Town Will Provide Free Bus
Transportation To Parks
The Town of Oyster Bay will
provide residents with free bus
transportation to the four community
parks starting July 3 and
continuing through August 26.
A Town spokesman said that
the project was initiated to held
senior citizens and teenagers- who
do not have access to automobiles
to avail themselves of the
Town's four community parks and
The Recreation Department
planned for the eventuality of bus
transportation in drawing up its
budget last year since many residents
complained that their
youngsters and elderly found it
difficult getting to the parks, so
stated Councilman Ralph Marino.
" Many have no cars and others
with automobiles need them to
travel to work."
Three or four loops will be
made to each park with prescribed
stops indicated in a
transportation brochure that will
be available at the parks and at
libraries throughout the community.
Each bus serving the community
parks will bear Town of
Oyster Bay insignias for the convenience
of the residents.
The anticipated cost for this
service, provided for in the r e creation
budget, is about $ 10,000.
There are two routes in Beth-page
and three in the other communities
-- Plainview, Syosset
and Massapequa. Bus service
will be provided Monday through
Hear Application For Athletic Club
The Town Board heard the application
of Eljon Enterprises
Inc. to establish an athletic club
on Broadway and Jerusalem Avenue,
The petitioner stated that the
building is virtually completed
and was originally intended as
an office building.^ Attorney John
T. Sullivan, who appeared for the
petitioner, stated that the building
was built on the belief that
it would be leased to an insurance
company but that the
arrangement failed to materialize.
Sufficient interest to establish
an athletic club was contended
The athletic club would include
a meeting hall, two auditoriums,
a cocktail lounge and
a swimming pool.
Councilman Angeio Roncallo
questioned the petitioner on off
street parking plans. He
explained that the proximity of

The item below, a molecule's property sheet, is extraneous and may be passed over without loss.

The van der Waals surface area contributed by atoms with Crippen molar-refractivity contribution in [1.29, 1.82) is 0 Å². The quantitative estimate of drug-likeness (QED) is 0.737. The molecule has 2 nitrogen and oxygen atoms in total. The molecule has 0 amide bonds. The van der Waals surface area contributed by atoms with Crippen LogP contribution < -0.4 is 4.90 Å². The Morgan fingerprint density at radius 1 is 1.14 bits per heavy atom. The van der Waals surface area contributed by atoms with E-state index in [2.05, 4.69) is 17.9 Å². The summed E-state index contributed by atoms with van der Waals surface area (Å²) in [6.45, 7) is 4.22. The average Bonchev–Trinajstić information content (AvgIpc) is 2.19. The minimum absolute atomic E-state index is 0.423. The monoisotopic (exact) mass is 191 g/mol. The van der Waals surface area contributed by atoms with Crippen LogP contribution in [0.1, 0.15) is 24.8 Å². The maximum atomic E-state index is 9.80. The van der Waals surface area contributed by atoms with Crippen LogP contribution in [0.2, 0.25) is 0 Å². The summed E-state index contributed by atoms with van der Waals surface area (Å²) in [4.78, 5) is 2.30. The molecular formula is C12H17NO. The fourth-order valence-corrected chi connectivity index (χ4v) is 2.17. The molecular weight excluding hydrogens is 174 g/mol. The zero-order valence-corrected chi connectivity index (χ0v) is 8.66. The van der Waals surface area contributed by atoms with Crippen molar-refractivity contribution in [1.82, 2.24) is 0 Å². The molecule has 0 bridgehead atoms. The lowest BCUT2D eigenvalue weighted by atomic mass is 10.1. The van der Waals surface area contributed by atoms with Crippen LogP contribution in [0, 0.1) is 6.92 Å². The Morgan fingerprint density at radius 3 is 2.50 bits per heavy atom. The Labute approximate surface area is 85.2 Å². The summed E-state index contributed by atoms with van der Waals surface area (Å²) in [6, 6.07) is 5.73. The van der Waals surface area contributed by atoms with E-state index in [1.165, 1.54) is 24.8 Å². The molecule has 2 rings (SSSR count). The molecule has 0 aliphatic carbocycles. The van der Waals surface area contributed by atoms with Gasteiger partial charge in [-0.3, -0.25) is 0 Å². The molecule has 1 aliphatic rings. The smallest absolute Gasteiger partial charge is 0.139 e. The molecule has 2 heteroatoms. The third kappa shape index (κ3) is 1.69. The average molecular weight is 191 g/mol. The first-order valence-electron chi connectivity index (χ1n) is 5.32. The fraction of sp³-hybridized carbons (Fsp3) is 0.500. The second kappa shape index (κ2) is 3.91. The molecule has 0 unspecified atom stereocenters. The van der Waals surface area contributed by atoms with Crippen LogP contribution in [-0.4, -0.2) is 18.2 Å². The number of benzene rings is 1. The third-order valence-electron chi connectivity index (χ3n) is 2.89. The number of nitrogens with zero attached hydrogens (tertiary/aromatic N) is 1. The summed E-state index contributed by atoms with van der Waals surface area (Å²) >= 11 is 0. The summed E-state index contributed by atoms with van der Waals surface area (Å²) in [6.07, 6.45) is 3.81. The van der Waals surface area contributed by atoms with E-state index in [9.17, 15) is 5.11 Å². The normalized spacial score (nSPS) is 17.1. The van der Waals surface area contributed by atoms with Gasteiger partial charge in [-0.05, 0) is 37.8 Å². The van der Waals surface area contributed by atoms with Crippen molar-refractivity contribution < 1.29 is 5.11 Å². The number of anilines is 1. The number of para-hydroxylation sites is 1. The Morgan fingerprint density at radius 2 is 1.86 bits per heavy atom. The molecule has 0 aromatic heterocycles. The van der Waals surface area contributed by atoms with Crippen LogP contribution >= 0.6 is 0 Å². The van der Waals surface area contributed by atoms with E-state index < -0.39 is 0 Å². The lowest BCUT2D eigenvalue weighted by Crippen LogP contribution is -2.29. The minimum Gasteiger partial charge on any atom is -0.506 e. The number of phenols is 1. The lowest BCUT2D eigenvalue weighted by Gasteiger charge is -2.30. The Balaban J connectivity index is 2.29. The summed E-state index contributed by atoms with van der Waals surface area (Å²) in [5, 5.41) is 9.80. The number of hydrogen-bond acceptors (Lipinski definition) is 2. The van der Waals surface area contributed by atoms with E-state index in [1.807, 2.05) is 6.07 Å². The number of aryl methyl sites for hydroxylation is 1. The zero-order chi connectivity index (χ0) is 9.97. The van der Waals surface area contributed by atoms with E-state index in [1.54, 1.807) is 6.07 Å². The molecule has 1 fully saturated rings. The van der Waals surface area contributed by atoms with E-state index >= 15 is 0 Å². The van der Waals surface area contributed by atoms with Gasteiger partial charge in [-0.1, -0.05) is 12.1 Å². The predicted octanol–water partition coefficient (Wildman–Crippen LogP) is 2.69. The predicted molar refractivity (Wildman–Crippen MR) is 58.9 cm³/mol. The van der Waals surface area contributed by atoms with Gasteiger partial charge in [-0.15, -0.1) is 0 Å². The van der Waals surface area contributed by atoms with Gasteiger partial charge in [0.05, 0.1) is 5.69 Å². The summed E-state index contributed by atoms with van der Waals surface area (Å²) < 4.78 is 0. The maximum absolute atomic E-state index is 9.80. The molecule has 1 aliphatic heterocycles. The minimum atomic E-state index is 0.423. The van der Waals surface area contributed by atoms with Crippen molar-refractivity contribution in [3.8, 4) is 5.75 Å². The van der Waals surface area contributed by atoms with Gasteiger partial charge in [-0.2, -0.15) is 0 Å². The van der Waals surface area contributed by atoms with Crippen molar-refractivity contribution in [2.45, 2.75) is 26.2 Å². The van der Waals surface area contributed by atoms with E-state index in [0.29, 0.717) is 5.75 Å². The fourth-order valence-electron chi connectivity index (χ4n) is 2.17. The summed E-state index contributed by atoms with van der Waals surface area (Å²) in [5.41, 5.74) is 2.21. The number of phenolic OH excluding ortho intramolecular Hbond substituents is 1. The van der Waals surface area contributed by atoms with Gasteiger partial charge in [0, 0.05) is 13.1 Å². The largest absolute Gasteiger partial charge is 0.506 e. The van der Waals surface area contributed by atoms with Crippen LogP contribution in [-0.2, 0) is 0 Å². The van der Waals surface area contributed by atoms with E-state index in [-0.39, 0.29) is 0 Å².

two temples and several schools
in that area already posed traffic
The petitioner claimed provisions
for 73 parking spaces
when only 64 were required.
A Thomas B. Bartley presented
a 314 name petition against the
request because he claimed it
would devaluate nearby properties.
Several residents contended
that the building was intended
as an athletic club from the
A first petition, submitted
several months ago called for a
cafeteria which was omitted in
the present application.
The Board reserved decision.
TOB Beaches, Parks Offer
Free Swim Instructions
Oyster Bay Town's beaches
and parks will again offer free
swimming instructions to Town
residents starting July 3.
Registration for both the beach
and park swimming instruction
courses will be held during the
week of June 26 - June 30.
Edward F. Brickell, Superintendent
of Beaches, said that
registration will be held from
10 a. m. to 12 noon and 2 - 4 p. m.
at Stehli Beach, Centre Island
Beach, Beekman Beach, Tappen
Beach, Florence Avenue Beach
and Tobay Beach.
The sessions -- July 3 - 2 8
and July 31 to August 25 --
are divided into beginners, advanced
beginners, swimmers, intermediate
and life saving classes.
Schedules are staggered to include
both morning and afternoon
sessions for both youngsters and
adults. American Red Cross certificates
are issued all those successfully
completing course. A
complete schedule of the hours
will be made available during r e gistration.
Plainedge To Go On Summer
A general discussion was held
at the Plainedge Board of Education
meeting Thursday night whether
to go on austerity budget or
to resubmit at a latter date a budget.
No decision was reached.
Albert N. Ferrari, President
of OPEN( Organization for Plain-edge
Educational Needs) had submitted
a letter requesting that a
voter approved legal minimum
budget was preferred to a mandated
The Board did, however, adopt
a motion initiated by Trustee